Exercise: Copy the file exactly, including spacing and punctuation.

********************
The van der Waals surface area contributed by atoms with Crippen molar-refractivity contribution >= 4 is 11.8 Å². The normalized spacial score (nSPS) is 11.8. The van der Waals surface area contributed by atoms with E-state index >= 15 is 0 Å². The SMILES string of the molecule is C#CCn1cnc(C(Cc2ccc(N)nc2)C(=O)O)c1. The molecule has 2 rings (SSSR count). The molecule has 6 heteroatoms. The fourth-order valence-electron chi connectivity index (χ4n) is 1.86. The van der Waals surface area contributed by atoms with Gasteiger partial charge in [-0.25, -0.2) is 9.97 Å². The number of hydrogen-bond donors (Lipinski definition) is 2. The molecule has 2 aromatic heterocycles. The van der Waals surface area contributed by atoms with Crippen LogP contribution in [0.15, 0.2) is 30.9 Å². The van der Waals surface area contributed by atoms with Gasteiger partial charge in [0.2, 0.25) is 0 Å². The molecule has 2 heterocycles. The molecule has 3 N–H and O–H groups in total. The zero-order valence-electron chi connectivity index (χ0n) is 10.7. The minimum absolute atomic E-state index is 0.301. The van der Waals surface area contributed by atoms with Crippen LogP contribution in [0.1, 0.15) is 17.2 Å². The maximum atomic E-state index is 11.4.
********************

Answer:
The van der Waals surface area contributed by atoms with Crippen molar-refractivity contribution >= 4 is 11.8 Å². The normalized spacial score (nSPS) is 11.8. The van der Waals surface area contributed by atoms with E-state index >= 15 is 0 Å². The SMILES string of the molecule is C#CCn1cnc(C(Cc2ccc(N)nc2)C(=O)O)c1. The molecule has 2 rings (SSSR count). The molecule has 6 heteroatoms. The fourth-order valence-electron chi connectivity index (χ4n) is 1.86. The van der Waals surface area contributed by atoms with Gasteiger partial charge in [-0.25, -0.2) is 9.97 Å². The number of hydrogen-bond donors (Lipinski definition) is 2. The molecule has 2 aromatic heterocycles. The van der Waals surface area contributed by atoms with Crippen LogP contribution in [0.15, 0.2) is 30.9 Å². The van der Waals surface area contributed by atoms with Gasteiger partial charge in [0.2, 0.25) is 0 Å². The molecule has 2 heterocycles. The molecule has 3 N–H and O–H groups in total. The zero-order valence-electron chi connectivity index (χ0n) is 10.7. The minimum absolute atomic E-state index is 0.301. The van der Waals surface area contributed by atoms with Crippen LogP contribution in [0.1, 0.15) is 17.2 Å². The maximum atomic E-state index is 11.4.